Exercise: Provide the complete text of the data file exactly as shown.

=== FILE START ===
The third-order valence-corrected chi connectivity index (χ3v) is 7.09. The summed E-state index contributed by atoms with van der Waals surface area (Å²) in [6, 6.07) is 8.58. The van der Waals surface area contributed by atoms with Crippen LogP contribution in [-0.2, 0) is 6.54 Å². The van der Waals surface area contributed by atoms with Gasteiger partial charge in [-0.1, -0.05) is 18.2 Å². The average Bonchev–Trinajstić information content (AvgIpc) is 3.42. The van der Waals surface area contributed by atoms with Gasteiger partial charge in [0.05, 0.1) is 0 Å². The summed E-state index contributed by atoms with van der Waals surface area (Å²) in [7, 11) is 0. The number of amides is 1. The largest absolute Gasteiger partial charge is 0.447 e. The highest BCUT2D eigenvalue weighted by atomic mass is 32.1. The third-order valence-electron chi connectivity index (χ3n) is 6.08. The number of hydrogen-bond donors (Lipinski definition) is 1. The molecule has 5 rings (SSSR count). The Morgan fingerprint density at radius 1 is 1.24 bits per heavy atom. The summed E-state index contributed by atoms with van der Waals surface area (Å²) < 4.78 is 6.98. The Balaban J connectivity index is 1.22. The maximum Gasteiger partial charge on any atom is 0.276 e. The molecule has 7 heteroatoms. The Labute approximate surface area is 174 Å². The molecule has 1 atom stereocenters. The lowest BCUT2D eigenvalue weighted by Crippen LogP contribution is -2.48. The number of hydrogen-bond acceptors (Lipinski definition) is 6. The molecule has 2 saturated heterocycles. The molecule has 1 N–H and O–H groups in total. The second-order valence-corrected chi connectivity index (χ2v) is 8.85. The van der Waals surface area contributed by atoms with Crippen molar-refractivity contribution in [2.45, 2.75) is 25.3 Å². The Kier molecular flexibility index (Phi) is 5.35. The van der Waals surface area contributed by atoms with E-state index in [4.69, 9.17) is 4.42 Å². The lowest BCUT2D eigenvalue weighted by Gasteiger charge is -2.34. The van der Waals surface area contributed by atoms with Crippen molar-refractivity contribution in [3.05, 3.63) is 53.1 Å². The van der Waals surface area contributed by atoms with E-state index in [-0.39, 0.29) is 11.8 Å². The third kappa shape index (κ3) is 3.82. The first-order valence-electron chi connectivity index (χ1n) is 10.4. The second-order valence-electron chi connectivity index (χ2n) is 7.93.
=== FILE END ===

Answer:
The third-order valence-corrected chi connectivity index (χ3v) is 7.09. The summed E-state index contributed by atoms with van der Waals surface area (Å²) in [6, 6.07) is 8.58. The van der Waals surface area contributed by atoms with Crippen LogP contribution in [-0.2, 0) is 6.54 Å². The van der Waals surface area contributed by atoms with Gasteiger partial charge in [-0.1, -0.05) is 18.2 Å². The average Bonchev–Trinajstić information content (AvgIpc) is 3.42. The van der Waals surface area contributed by atoms with Gasteiger partial charge in [0.05, 0.1) is 0 Å². The summed E-state index contributed by atoms with van der Waals surface area (Å²) in [7, 11) is 0. The number of amides is 1. The largest absolute Gasteiger partial charge is 0.447 e. The highest BCUT2D eigenvalue weighted by atomic mass is 32.1. The third-order valence-electron chi connectivity index (χ3n) is 6.08. The number of hydrogen-bond donors (Lipinski definition) is 1. The molecule has 5 rings (SSSR count). The Morgan fingerprint density at radius 1 is 1.24 bits per heavy atom. The summed E-state index contributed by atoms with van der Waals surface area (Å²) < 4.78 is 6.98. The Balaban J connectivity index is 1.22. The maximum Gasteiger partial charge on any atom is 0.276 e. The molecule has 7 heteroatoms. The Labute approximate surface area is 174 Å². The molecule has 1 atom stereocenters. The lowest BCUT2D eigenvalue weighted by Crippen LogP contribution is -2.48. The number of hydrogen-bond acceptors (Lipinski definition) is 6. The molecule has 2 saturated heterocycles. The molecule has 1 N–H and O–H groups in total. The second-order valence-corrected chi connectivity index (χ2v) is 8.85. The van der Waals surface area contributed by atoms with Crippen molar-refractivity contribution in [2.45, 2.75) is 25.3 Å². The Kier molecular flexibility index (Phi) is 5.35. The van der Waals surface area contributed by atoms with E-state index in [4.69, 9.17) is 4.42 Å². The lowest BCUT2D eigenvalue weighted by Gasteiger charge is -2.34. The van der Waals surface area contributed by atoms with Crippen molar-refractivity contribution in [3.05, 3.63) is 53.1 Å². The van der Waals surface area contributed by atoms with E-state index in [-0.39, 0.29) is 11.8 Å². The third kappa shape index (κ3) is 3.82. The first-order valence-electron chi connectivity index (χ1n) is 10.4. The second-order valence-electron chi connectivity index (χ2n) is 7.93.